Aravind Rajeswaran, Chelsea Finn, Sham M. Kakade, Sergey Levine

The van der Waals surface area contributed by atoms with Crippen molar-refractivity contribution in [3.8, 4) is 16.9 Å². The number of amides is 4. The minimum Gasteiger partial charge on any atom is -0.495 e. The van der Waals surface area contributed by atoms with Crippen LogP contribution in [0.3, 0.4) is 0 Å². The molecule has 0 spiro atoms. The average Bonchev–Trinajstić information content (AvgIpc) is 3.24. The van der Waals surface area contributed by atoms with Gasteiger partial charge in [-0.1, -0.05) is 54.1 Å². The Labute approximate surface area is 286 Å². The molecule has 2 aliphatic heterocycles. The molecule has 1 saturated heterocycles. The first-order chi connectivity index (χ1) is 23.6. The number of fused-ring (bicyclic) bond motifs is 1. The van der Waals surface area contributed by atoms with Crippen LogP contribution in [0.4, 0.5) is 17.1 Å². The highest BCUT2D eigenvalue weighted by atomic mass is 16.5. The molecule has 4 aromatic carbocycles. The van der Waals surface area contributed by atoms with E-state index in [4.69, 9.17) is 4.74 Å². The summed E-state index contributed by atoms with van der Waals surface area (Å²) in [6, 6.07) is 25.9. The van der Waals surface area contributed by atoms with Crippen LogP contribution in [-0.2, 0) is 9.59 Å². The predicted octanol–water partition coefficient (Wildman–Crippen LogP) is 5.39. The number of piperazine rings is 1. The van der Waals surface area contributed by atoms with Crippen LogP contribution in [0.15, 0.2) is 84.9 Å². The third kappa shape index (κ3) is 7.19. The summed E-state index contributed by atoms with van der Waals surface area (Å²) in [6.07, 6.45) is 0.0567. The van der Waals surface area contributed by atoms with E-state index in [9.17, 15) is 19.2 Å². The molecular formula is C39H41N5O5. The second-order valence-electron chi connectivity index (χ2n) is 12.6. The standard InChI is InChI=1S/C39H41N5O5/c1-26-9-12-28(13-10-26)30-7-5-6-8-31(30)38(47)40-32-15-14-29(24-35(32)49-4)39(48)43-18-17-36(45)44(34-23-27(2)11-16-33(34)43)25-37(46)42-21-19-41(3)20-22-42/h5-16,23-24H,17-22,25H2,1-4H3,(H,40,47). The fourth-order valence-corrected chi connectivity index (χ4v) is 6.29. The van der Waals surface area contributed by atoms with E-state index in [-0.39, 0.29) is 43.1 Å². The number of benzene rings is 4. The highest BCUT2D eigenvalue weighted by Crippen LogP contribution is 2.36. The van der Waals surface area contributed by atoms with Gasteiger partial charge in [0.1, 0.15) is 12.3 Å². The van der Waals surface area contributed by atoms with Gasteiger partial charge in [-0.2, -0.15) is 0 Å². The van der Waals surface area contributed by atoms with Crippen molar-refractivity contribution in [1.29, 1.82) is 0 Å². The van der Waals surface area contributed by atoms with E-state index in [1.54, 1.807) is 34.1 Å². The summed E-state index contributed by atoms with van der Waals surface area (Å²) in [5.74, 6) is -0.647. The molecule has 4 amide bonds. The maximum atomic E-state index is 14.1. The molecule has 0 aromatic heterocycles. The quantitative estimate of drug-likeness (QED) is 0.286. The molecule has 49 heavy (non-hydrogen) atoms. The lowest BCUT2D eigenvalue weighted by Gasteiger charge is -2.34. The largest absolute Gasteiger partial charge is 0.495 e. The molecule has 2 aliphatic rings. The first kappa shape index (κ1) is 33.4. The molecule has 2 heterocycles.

A core capability of intelligent systems is the ability to quickly learn new tasks by drawing on prior experience. Gradient (or optimization) based meta-learning has recently emerged as an effective approach for few-shot learning. In this formulation, meta-parameters are learned in the outer loop, while task-specific models are learned in the inner-loop, by using only a small amount of data from the current task. A key challenge in scaling these approaches is the need to differentiate through the inner loop learning process, which can impose considerable computational and memory burdens. By drawing upon implicit differentiation, we develop the implicit MAML algorithm, which depends only on the solution to the inner level optimization and not the path taken by the inner loop optimizer. This effectively decouples the meta-gradient computation from the choice of inner loop optimizer. As a result, our approach is agnostic to the choice of inner loop optimizer and can gracefully handle many gradient steps without vanishing gradients or memory constraints. Theoretically, we prove that implicit MAML can compute accurate meta-gradients with a memory footprint that is, up to small constant factors, no more than that which is required to compute a single inner loop gradient and at no overall increase in the total computational cost. Experimentally, we show that these benefits of implicit MAML translate into empirical gains on few-shot image recognition benchmarks.